John Drew Barrymore

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John Drew Barrymore
Anne Helm John Drew Barrymore 1964.JPG
Barrymore with Anne Helm in a Gunsmoke appearance, 1964.
Born John Blyth Barrymore[1]
(1932-06-04)June 4, 1932
Los Angeles, California, U.S.
Died November 29, 2004(2004-11-29) (aged 72)
Los Angeles, California, U.S.
Occupation Film, television actor
Spouse(s)
Children
  • John Blyth Barrymore, born May 15, 1954 (to Cara)
  • Blyth Dolores Barrymore (born 1960 to Gabriella)
  • Drew Barrymore, born February 22, 1975 (to Jaid)
  • Brahma (Jessica) Blyth Barrymore (July 31,1966- July 29, 2014 [died in National City, CA] to Nina)

John Drew Barrymore (born John Blyth Barrymore; June 4, 1932 – November 29, 2004) was a member of the Barrymore family of actors, which included his father, John Barrymore, and his father's siblings, Lionel and Ethel. He was the father of four children, including John Blyth Barrymore and actress Drew Barrymore. His half-sister was Diana Barrymore from his father's second marriage.

Early life[edit]

Barrymore was born in Los Angeles, California to John Barrymore and Dolores Costello. He was a late child for his father, who wanted a son and was 50 years old at his birth, while his mother was 28. His parents divorced when he was around three years old in 1935, and Barrymore said he had met his father only once. His father died in 1942 when Barrymore was nine years old. He also stated that he and his cousin, Dirk Drew Davenport, enlisted in the United States Navy during World War II. As both were tall for their age, the military did not discover until several weeks later that the boys were below the minimum enlistment age. Barrymore ran away when he was 17 years old and signed a film contract, but repeatedly abandoned leading roles and had no major film career.[2]

Career[edit]

In 1958, he changed his middle name to Drew, although he had previously been credited in past works as Blyth. This was followed by a brief resurgence in Italian movies, as he appeared in several leading roles. He also appeared several times in the TV series Gunsmoke. However, Barrymore's social behavior obstructed any professional progress. In the 1960s, he was occasionally incarcerated for drug use, public drunkenness, and spousal abuse.[3][4]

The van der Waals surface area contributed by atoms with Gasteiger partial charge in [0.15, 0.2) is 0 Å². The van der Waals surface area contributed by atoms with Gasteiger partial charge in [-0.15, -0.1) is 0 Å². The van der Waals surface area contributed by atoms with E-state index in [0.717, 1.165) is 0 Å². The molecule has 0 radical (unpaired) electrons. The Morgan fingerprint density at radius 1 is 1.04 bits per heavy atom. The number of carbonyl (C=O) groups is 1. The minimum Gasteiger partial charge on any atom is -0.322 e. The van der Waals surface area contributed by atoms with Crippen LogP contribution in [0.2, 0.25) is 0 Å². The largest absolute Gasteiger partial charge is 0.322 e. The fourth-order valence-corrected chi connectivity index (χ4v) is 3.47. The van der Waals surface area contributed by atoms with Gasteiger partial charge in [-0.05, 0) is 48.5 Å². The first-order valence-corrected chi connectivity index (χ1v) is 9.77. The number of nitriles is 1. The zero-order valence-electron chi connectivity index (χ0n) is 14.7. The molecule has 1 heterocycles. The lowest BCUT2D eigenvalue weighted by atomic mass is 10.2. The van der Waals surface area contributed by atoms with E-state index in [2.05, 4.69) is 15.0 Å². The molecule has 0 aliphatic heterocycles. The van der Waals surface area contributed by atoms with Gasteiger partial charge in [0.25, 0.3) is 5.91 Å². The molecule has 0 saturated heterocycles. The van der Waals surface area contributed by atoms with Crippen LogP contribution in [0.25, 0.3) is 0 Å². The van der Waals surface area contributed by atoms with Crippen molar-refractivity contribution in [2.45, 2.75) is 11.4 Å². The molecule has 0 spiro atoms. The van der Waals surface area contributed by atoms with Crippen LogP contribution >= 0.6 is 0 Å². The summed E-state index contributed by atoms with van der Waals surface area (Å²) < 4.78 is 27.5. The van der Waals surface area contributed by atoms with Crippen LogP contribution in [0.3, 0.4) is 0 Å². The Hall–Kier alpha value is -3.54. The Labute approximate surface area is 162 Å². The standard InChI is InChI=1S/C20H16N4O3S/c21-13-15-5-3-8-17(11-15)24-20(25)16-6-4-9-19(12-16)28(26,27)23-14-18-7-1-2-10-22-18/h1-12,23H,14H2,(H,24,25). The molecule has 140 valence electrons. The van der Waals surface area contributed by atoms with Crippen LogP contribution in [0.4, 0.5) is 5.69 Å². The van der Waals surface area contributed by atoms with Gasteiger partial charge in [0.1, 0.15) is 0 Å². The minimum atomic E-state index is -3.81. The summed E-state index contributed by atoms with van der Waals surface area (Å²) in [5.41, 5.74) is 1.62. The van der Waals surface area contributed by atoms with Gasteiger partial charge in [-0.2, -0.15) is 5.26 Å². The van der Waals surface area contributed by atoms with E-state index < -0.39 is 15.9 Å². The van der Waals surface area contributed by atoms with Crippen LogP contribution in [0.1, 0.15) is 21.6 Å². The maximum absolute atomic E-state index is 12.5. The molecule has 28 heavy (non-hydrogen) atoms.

He notably guest-starred in other memorable episodes of classic TV Westerns Rawhide – "Incident of The Haunted Hills" – playing a half-Native half-White outcast and Wagon Train – "The Ruttledge Munroe Story" – playing a "too cheerful" character who spreads death wherever he goes and turns out to be a figure from Major Adams's (Ward Bond) military past.

In 1966, Barrymore accepted a major guest role as Lazarus in the Star Trek episode "The Alternative Factor". However, he failed to show up (and was ultimately replaced at the last minute by actor Robert Brown), resulting in a SAG suspension of six months.[5] He did appear as Stacey Daggart in the 1966–67 NBC series The Road West, starring Barry Sullivan.

Death[edit]

Although he continued to appear occasionally on screen, he became more and more reclusive. Suffering from the same problems that had destroyed his father, John Drew became a derelict. Estranged from his family, including his children, his lifestyle continued to worsen and his physical and mental health deteriorated.[6][7]

In 2003, daughter Drew Barrymore moved him near her home despite their estrangement, paying his medical bills until his death from cancer. He has a star on the Hollywood Walk of Fame for his contributions to television.

Marriage and children[edit]

Barrymore married four times, and all four marriages ending in divorce. He married actress Cara Williams in 1952, they divorced in 1959. His fourth child, Drew Barrymore, became a successful film actress and producer.

Filmography[edit]

References[edit]

  1. ^ According to the State of California. California Birth Index, 1905-1995. Center for Health Statistics, California Department of Health Services, Sacramento, California. Searchable at http://www.familytreelegends.com/records/39461
  2. ^ John Drew Barrymore, 72; Troubled Heir to the Throne of the Royal Family of Acting, Los Angeles Times obituary, 1 December 2004
  3. ^ John Drew Barrymore, 72; Troubled Heir to the Throne of the Royal Family of Acting, Los Angeles Times obituary, 1 December 2004
  4. ^ John Drew Barrymore, 72, of Acting Clan, New York Times obituary, 1 December 2004
  5. ^ Solow, Herbert F. & Robert H. Justman "Inside Star Trek" ISBN 0-671-89628-8 pp. 201-202
  6. ^ John Drew Barrymore Actor son of John Barrymore who exceeded even his father's off-screen excesses, The Independent obituary, 1 December 2004
  7. ^ John Drew Barrymore dies, Sydney Morning Herald, 30 November 2004

External links[edit]